Morning Coffee: Is JPMorgan letting go of the wrong people? How Goldman Sachs’ head of recruitment keeps his ‘edge’
JPMorgan is cutting costs and making redundancies. The trading business is at the forefront of all the cutting and chopping. In the first half of 2014, fixed income sales and trading revenues at the bank fell 18% year-on-year. Equities revenues fell 7%. Savings must be made and Daniel Pinto, head of JPMorgan's corporate and investment bank, is making them.
Pinto is not, however, making his savings by chopping expensive traders and salespeople. No. Bloomberg reports that he is instead chopping, 'hundreds of technology support employees.' Some of them have reportedly accepted demotions already to help save costs. Others are reading through letters explaining their severance packages.
Is chopping technologists really the way to go though? Technology support staff typically earn a fraction of the salespeople and traders who are sitting around waiting for volumes to come back. Why not cut costly traders instead?
JPMorgan has been slow to pare back its trading teams. The bank cut equities traders back in 2013 and there were intimations of fixed income layoffs in June. But while Goldman Sachs has reduced its fixed income currencies and commodities trading headcount by 10%, JPMorgan has seemingly preferred to maintain staff numbers and squeeze pay. The decision to dump support staff rather than hack away at front office personnel suggests this policy is continuing. It also implies that JPM still thinks trading volumes might bounce back soon. - Only three months ago, Jamie Dimon suggested the rout is cyclical rather than secular. For the moment, JPMorgan's trading jobs may be safe.
Separately, how do you keep your 'edge' if you're the global head of recruitment at Goldman Sachs? Try transcendental meditation. Michael Desmarais, global head of recruitment at Goldman Sachs, told the Financial Times that he was initially concerned that chanting mantras might deprive him of his edge but that this hasn't been the case after all. “There is an advantage to having an edge,” Desmarais reflected. “I don’t think meditating threatens the edge. It enhances focus and is additive.”
JPMorgan's job cuts are happening in New York, Tampa, Florida and Dubai. (Reuters)
The trend for replacing human traders with electronic trading systems may be waning. In markets where volumes are thin, a human touch is suddenly important again. (WSJ)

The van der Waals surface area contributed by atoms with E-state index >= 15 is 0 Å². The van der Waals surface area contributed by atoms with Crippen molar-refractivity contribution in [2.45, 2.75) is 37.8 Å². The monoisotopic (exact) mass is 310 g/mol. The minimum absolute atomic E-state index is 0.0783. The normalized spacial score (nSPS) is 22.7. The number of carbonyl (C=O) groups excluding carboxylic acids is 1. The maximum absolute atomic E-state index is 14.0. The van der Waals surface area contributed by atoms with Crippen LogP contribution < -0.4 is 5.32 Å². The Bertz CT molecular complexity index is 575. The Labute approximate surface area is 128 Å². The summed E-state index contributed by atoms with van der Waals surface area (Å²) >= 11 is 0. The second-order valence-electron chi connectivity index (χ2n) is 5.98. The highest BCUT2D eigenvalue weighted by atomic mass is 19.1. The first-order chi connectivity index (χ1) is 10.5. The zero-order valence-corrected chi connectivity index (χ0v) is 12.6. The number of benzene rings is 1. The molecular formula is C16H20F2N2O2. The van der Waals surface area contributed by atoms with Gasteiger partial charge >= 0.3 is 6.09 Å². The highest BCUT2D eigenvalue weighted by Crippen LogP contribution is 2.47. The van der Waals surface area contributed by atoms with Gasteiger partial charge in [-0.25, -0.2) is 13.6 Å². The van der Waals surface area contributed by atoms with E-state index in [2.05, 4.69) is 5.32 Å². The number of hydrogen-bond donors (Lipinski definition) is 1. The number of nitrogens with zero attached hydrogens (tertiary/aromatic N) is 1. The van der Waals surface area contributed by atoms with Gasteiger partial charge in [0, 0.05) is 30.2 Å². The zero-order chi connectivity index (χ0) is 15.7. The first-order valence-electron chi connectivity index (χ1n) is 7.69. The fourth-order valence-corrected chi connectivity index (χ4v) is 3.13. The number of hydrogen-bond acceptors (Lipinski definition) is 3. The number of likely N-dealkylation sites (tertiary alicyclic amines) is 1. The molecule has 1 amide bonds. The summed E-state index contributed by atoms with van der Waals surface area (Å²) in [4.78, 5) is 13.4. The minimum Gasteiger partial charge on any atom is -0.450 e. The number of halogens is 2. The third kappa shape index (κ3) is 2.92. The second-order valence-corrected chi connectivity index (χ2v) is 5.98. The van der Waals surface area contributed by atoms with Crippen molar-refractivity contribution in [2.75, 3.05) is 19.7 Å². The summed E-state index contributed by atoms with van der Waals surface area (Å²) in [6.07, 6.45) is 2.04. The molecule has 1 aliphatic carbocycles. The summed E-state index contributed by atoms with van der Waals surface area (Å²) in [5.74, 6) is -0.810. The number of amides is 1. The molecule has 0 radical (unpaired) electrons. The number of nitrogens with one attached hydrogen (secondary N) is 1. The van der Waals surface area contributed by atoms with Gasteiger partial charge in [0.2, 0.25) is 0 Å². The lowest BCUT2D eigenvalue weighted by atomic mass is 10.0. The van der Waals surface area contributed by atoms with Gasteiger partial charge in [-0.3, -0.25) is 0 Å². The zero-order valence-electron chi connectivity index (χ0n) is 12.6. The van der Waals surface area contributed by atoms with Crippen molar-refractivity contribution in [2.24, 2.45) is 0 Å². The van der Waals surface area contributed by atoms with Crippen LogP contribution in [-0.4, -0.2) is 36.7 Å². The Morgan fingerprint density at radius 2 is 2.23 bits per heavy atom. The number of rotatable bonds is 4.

Deutsche Bank is benefitting from better credit conditions – especially in European distressed debt and real estate. If and when volatility returns to the fixed income markets next year, Deutsche could come out looking pretty smart. Having cut back on its fixed income trading business in 2012, UBS could look pretty foolish. (Breaking Views)
Now Deutsche Bank and UBS are having their dark pools probed too. Dark pool professionals everywhere have reason to be fearful as the investigation spreads outwards from Barclays. (WSJ)
The Bank of England wants to be able to clawback bonuses after a seven year period even if they've already been spent. If this happens, bonuses will become a defacto form of savings for cautious bankers, while incautious bankers may be inspired to invest for high returns that will leave them with something even if the money is reclaimed. (Financial Times)
How's the 'protected weekend' thing going for junior bankers? Ok, but some are complaining that the protected weekends of colleagues mean they're having to fill in for them and work harder. (Slate)
You can't keep a good hedge fund manager down. - So far this year, Steve Cohen's new 'Point72 Asset Management Fund' has returned 9%. Ex-SAC Capital employees who are now at struggling funds may wish they were still working with the fleece-wearing maverick. (Bloomberg)
Ex-Credit Suisse and BNP Paribas banker forced to give up his home to his fashionista ex-wife is complaining of ruin. (Evening Standard)
5 worse things to have your intern do. (Inc)
How to perform in an interview for Cambridge University (Telegraph)